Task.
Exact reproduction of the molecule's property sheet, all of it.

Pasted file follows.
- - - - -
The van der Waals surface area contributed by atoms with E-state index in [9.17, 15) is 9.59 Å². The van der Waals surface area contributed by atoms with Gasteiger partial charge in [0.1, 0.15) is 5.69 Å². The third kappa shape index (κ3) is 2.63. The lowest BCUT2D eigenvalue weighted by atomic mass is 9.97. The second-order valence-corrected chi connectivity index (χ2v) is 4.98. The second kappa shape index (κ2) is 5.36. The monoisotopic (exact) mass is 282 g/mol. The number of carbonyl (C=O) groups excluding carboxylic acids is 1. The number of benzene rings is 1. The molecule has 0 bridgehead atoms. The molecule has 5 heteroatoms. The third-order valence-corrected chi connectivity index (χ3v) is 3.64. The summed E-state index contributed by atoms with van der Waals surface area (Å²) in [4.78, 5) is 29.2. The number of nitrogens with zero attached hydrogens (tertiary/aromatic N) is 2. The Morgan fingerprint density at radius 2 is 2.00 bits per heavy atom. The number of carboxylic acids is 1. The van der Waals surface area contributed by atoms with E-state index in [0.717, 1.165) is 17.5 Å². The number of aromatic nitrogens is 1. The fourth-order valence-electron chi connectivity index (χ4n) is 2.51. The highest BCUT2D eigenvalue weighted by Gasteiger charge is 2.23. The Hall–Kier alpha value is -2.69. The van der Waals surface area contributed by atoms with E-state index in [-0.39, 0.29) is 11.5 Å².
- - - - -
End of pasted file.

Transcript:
The van der Waals surface area contributed by atoms with E-state index in [9.17, 15) is 9.59 Å². The van der Waals surface area contributed by atoms with Gasteiger partial charge in [0.1, 0.15) is 5.69 Å². The third kappa shape index (κ3) is 2.63. The lowest BCUT2D eigenvalue weighted by atomic mass is 9.97. The second-order valence-corrected chi connectivity index (χ2v) is 4.98. The second kappa shape index (κ2) is 5.36. The monoisotopic (exact) mass is 282 g/mol. The number of carbonyl (C=O) groups excluding carboxylic acids is 1. The number of benzene rings is 1. The molecule has 0 bridgehead atoms. The molecule has 5 heteroatoms. The third-order valence-corrected chi connectivity index (χ3v) is 3.64. The summed E-state index contributed by atoms with van der Waals surface area (Å²) in [4.78, 5) is 29.2. The number of nitrogens with zero attached hydrogens (tertiary/aromatic N) is 2. The Morgan fingerprint density at radius 2 is 2.00 bits per heavy atom. The number of carboxylic acids is 1. The van der Waals surface area contributed by atoms with E-state index in [0.717, 1.165) is 17.5 Å². The number of aromatic nitrogens is 1. The fourth-order valence-electron chi connectivity index (χ4n) is 2.51. The highest BCUT2D eigenvalue weighted by Gasteiger charge is 2.23. The Hall–Kier alpha value is -2.69. The van der Waals surface area contributed by atoms with E-state index in [-0.39, 0.29) is 11.5 Å².